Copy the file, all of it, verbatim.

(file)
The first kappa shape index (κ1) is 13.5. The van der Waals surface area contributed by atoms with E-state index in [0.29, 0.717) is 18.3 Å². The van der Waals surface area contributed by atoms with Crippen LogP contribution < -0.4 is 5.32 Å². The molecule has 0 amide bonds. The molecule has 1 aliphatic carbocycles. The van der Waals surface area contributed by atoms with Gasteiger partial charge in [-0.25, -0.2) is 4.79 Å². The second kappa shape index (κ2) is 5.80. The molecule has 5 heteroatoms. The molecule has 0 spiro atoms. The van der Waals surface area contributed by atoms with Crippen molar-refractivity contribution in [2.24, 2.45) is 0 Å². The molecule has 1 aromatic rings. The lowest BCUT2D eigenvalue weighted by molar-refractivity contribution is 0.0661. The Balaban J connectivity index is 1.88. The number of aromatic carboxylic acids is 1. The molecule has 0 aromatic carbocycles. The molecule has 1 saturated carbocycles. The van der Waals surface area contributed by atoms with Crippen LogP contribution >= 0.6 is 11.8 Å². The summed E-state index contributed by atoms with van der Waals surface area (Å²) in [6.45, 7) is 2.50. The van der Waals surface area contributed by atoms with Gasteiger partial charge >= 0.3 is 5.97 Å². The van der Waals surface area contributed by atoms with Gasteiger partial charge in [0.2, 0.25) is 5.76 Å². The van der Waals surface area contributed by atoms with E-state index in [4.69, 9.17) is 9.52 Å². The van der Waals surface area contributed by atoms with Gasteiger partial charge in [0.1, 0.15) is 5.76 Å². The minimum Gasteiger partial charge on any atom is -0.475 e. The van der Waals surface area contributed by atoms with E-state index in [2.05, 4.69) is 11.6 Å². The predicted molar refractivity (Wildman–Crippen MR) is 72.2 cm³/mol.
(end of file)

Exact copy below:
The first kappa shape index (κ1) is 13.5. The van der Waals surface area contributed by atoms with E-state index in [0.29, 0.717) is 18.3 Å². The van der Waals surface area contributed by atoms with Crippen LogP contribution < -0.4 is 5.32 Å². The molecule has 0 amide bonds. The molecule has 1 aliphatic carbocycles. The van der Waals surface area contributed by atoms with Gasteiger partial charge in [-0.25, -0.2) is 4.79 Å². The second kappa shape index (κ2) is 5.80. The molecule has 5 heteroatoms. The molecule has 0 spiro atoms. The van der Waals surface area contributed by atoms with Crippen molar-refractivity contribution in [2.24, 2.45) is 0 Å². The molecule has 1 aromatic rings. The lowest BCUT2D eigenvalue weighted by molar-refractivity contribution is 0.0661. The Balaban J connectivity index is 1.88. The number of aromatic carboxylic acids is 1. The molecule has 0 aromatic carbocycles. The molecule has 1 saturated carbocycles. The van der Waals surface area contributed by atoms with Crippen LogP contribution >= 0.6 is 11.8 Å². The summed E-state index contributed by atoms with van der Waals surface area (Å²) in [6.45, 7) is 2.50. The van der Waals surface area contributed by atoms with Gasteiger partial charge >= 0.3 is 5.97 Å². The van der Waals surface area contributed by atoms with Gasteiger partial charge in [0.2, 0.25) is 5.76 Å². The van der Waals surface area contributed by atoms with E-state index in [4.69, 9.17) is 9.52 Å². The van der Waals surface area contributed by atoms with Gasteiger partial charge in [0.1, 0.15) is 5.76 Å². The minimum Gasteiger partial charge on any atom is -0.475 e. The van der Waals surface area contributed by atoms with E-state index in [2.05, 4.69) is 11.6 Å². The predicted molar refractivity (Wildman–Crippen MR) is 72.2 cm³/mol.